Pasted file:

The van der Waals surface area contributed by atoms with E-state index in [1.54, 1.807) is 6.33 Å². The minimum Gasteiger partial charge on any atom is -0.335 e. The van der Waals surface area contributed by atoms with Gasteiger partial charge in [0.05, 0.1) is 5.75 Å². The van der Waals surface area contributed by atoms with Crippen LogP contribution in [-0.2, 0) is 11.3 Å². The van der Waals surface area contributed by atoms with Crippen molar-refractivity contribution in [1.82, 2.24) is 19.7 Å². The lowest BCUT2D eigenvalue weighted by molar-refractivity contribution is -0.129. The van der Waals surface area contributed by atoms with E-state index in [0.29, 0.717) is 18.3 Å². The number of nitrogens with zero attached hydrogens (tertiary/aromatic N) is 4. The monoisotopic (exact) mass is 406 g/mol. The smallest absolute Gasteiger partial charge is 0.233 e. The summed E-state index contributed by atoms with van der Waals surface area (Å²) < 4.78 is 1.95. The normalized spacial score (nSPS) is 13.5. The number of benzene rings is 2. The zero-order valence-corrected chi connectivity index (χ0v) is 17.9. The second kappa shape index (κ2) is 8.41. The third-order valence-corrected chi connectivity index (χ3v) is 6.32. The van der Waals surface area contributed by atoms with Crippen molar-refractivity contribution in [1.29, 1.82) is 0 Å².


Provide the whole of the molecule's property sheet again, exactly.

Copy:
The van der Waals surface area contributed by atoms with E-state index in [1.54, 1.807) is 6.33 Å². The minimum Gasteiger partial charge on any atom is -0.335 e. The van der Waals surface area contributed by atoms with Gasteiger partial charge in [0.05, 0.1) is 5.75 Å². The van der Waals surface area contributed by atoms with Crippen LogP contribution in [-0.2, 0) is 11.3 Å². The van der Waals surface area contributed by atoms with Crippen molar-refractivity contribution in [1.82, 2.24) is 19.7 Å². The lowest BCUT2D eigenvalue weighted by molar-refractivity contribution is -0.129. The van der Waals surface area contributed by atoms with E-state index in [0.29, 0.717) is 18.3 Å². The number of nitrogens with zero attached hydrogens (tertiary/aromatic N) is 4. The monoisotopic (exact) mass is 406 g/mol. The smallest absolute Gasteiger partial charge is 0.233 e. The summed E-state index contributed by atoms with van der Waals surface area (Å²) < 4.78 is 1.95. The normalized spacial score (nSPS) is 13.5. The number of benzene rings is 2. The zero-order valence-corrected chi connectivity index (χ0v) is 17.9. The second kappa shape index (κ2) is 8.41. The third-order valence-corrected chi connectivity index (χ3v) is 6.32. The van der Waals surface area contributed by atoms with Crippen molar-refractivity contribution in [1.29, 1.82) is 0 Å².